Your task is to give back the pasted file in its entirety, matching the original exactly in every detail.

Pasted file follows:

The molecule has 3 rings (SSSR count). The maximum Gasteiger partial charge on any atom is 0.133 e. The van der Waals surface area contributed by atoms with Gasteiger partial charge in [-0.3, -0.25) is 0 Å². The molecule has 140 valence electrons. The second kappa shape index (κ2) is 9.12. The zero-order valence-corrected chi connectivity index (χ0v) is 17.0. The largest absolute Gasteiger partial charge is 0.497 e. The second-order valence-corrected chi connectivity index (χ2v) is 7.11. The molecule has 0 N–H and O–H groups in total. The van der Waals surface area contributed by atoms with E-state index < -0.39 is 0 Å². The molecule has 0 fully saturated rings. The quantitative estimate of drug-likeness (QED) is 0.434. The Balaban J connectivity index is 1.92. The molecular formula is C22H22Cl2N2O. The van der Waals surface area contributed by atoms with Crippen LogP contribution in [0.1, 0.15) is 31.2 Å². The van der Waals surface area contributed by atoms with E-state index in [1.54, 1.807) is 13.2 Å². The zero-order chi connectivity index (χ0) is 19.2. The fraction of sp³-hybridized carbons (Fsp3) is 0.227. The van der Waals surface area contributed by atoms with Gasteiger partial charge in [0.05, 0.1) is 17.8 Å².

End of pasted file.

The molecule has 3 rings (SSSR count). The maximum Gasteiger partial charge on any atom is 0.133 e. The van der Waals surface area contributed by atoms with Gasteiger partial charge in [-0.3, -0.25) is 0 Å². The molecule has 140 valence electrons. The second kappa shape index (κ2) is 9.12. The zero-order valence-corrected chi connectivity index (χ0v) is 17.0. The largest absolute Gasteiger partial charge is 0.497 e. The second-order valence-corrected chi connectivity index (χ2v) is 7.11. The molecule has 0 N–H and O–H groups in total. The van der Waals surface area contributed by atoms with E-state index < -0.39 is 0 Å². The molecule has 0 fully saturated rings. The quantitative estimate of drug-likeness (QED) is 0.434. The Balaban J connectivity index is 1.92. The molecular formula is C22H22Cl2N2O. The van der Waals surface area contributed by atoms with Crippen LogP contribution in [0.1, 0.15) is 31.2 Å². The van der Waals surface area contributed by atoms with E-state index in [1.54, 1.807) is 13.2 Å². The zero-order chi connectivity index (χ0) is 19.2. The fraction of sp³-hybridized carbons (Fsp3) is 0.227. The van der Waals surface area contributed by atoms with Gasteiger partial charge in [0.05, 0.1) is 17.8 Å².